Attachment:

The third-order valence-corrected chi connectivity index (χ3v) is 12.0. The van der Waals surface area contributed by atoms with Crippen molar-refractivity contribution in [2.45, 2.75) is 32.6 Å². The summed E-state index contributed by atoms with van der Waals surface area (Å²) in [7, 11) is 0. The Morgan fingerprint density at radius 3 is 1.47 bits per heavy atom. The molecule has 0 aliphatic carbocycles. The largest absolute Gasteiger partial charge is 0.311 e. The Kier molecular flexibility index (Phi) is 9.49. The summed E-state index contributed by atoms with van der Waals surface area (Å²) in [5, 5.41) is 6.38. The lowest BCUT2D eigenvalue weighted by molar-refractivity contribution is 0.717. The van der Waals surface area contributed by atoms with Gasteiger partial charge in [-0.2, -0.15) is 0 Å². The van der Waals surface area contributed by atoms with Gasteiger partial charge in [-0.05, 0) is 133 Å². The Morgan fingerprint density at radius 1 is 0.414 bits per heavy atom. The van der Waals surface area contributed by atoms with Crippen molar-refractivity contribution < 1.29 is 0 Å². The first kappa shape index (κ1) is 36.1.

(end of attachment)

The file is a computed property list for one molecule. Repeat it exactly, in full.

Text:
The third-order valence-corrected chi connectivity index (χ3v) is 12.0. The van der Waals surface area contributed by atoms with Crippen molar-refractivity contribution in [2.45, 2.75) is 32.6 Å². The summed E-state index contributed by atoms with van der Waals surface area (Å²) in [7, 11) is 0. The Morgan fingerprint density at radius 3 is 1.47 bits per heavy atom. The molecule has 0 aliphatic carbocycles. The largest absolute Gasteiger partial charge is 0.311 e. The Kier molecular flexibility index (Phi) is 9.49. The summed E-state index contributed by atoms with van der Waals surface area (Å²) in [5, 5.41) is 6.38. The lowest BCUT2D eigenvalue weighted by molar-refractivity contribution is 0.717. The van der Waals surface area contributed by atoms with Gasteiger partial charge in [-0.2, -0.15) is 0 Å². The van der Waals surface area contributed by atoms with Gasteiger partial charge in [-0.05, 0) is 133 Å². The Morgan fingerprint density at radius 1 is 0.414 bits per heavy atom. The van der Waals surface area contributed by atoms with Crippen molar-refractivity contribution < 1.29 is 0 Å². The first kappa shape index (κ1) is 36.1.